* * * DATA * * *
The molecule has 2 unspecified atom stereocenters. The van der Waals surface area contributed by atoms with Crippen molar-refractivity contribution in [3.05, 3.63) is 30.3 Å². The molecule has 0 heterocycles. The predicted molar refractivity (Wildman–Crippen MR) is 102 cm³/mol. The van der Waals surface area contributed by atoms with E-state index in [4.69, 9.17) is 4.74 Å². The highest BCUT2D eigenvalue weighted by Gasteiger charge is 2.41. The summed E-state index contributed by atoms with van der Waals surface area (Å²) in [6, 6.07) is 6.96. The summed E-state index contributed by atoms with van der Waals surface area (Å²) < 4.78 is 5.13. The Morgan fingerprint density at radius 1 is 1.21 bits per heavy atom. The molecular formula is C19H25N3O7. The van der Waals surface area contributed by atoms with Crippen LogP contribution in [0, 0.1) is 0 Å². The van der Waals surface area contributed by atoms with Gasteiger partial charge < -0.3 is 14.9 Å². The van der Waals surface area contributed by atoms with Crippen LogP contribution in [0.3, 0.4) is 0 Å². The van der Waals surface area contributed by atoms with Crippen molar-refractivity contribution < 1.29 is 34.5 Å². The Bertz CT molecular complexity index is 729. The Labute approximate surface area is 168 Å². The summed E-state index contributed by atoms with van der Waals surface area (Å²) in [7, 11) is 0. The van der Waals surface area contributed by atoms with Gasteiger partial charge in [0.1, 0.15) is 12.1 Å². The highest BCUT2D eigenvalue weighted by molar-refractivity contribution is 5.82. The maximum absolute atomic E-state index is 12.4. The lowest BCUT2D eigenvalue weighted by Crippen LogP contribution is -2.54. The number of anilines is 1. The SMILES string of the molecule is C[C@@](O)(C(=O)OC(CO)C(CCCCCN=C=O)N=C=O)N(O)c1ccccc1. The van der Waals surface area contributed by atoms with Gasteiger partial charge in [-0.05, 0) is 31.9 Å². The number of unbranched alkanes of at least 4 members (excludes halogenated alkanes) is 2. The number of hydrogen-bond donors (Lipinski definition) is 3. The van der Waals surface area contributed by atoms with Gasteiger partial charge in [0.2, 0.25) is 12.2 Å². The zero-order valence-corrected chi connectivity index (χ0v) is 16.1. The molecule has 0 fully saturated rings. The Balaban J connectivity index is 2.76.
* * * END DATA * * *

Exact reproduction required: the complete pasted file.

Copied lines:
The molecule has 2 unspecified atom stereocenters. The van der Waals surface area contributed by atoms with Crippen molar-refractivity contribution in [3.05, 3.63) is 30.3 Å². The molecule has 0 heterocycles. The predicted molar refractivity (Wildman–Crippen MR) is 102 cm³/mol. The van der Waals surface area contributed by atoms with E-state index in [4.69, 9.17) is 4.74 Å². The highest BCUT2D eigenvalue weighted by Gasteiger charge is 2.41. The summed E-state index contributed by atoms with van der Waals surface area (Å²) in [6, 6.07) is 6.96. The summed E-state index contributed by atoms with van der Waals surface area (Å²) < 4.78 is 5.13. The Morgan fingerprint density at radius 1 is 1.21 bits per heavy atom. The molecular formula is C19H25N3O7. The van der Waals surface area contributed by atoms with Crippen LogP contribution in [0, 0.1) is 0 Å². The van der Waals surface area contributed by atoms with Gasteiger partial charge < -0.3 is 14.9 Å². The van der Waals surface area contributed by atoms with Crippen LogP contribution in [0.3, 0.4) is 0 Å². The van der Waals surface area contributed by atoms with Crippen molar-refractivity contribution < 1.29 is 34.5 Å². The Bertz CT molecular complexity index is 729. The Labute approximate surface area is 168 Å². The summed E-state index contributed by atoms with van der Waals surface area (Å²) in [7, 11) is 0. The van der Waals surface area contributed by atoms with Gasteiger partial charge in [0.1, 0.15) is 12.1 Å². The highest BCUT2D eigenvalue weighted by molar-refractivity contribution is 5.82. The maximum absolute atomic E-state index is 12.4. The lowest BCUT2D eigenvalue weighted by Crippen LogP contribution is -2.54. The number of anilines is 1. The SMILES string of the molecule is C[C@@](O)(C(=O)OC(CO)C(CCCCCN=C=O)N=C=O)N(O)c1ccccc1. The van der Waals surface area contributed by atoms with Gasteiger partial charge in [-0.05, 0) is 31.9 Å². The number of unbranched alkanes of at least 4 members (excludes halogenated alkanes) is 2. The number of hydrogen-bond donors (Lipinski definition) is 3. The van der Waals surface area contributed by atoms with Gasteiger partial charge in [0.2, 0.25) is 12.2 Å². The zero-order valence-corrected chi connectivity index (χ0v) is 16.1. The molecule has 0 fully saturated rings. The Balaban J connectivity index is 2.76.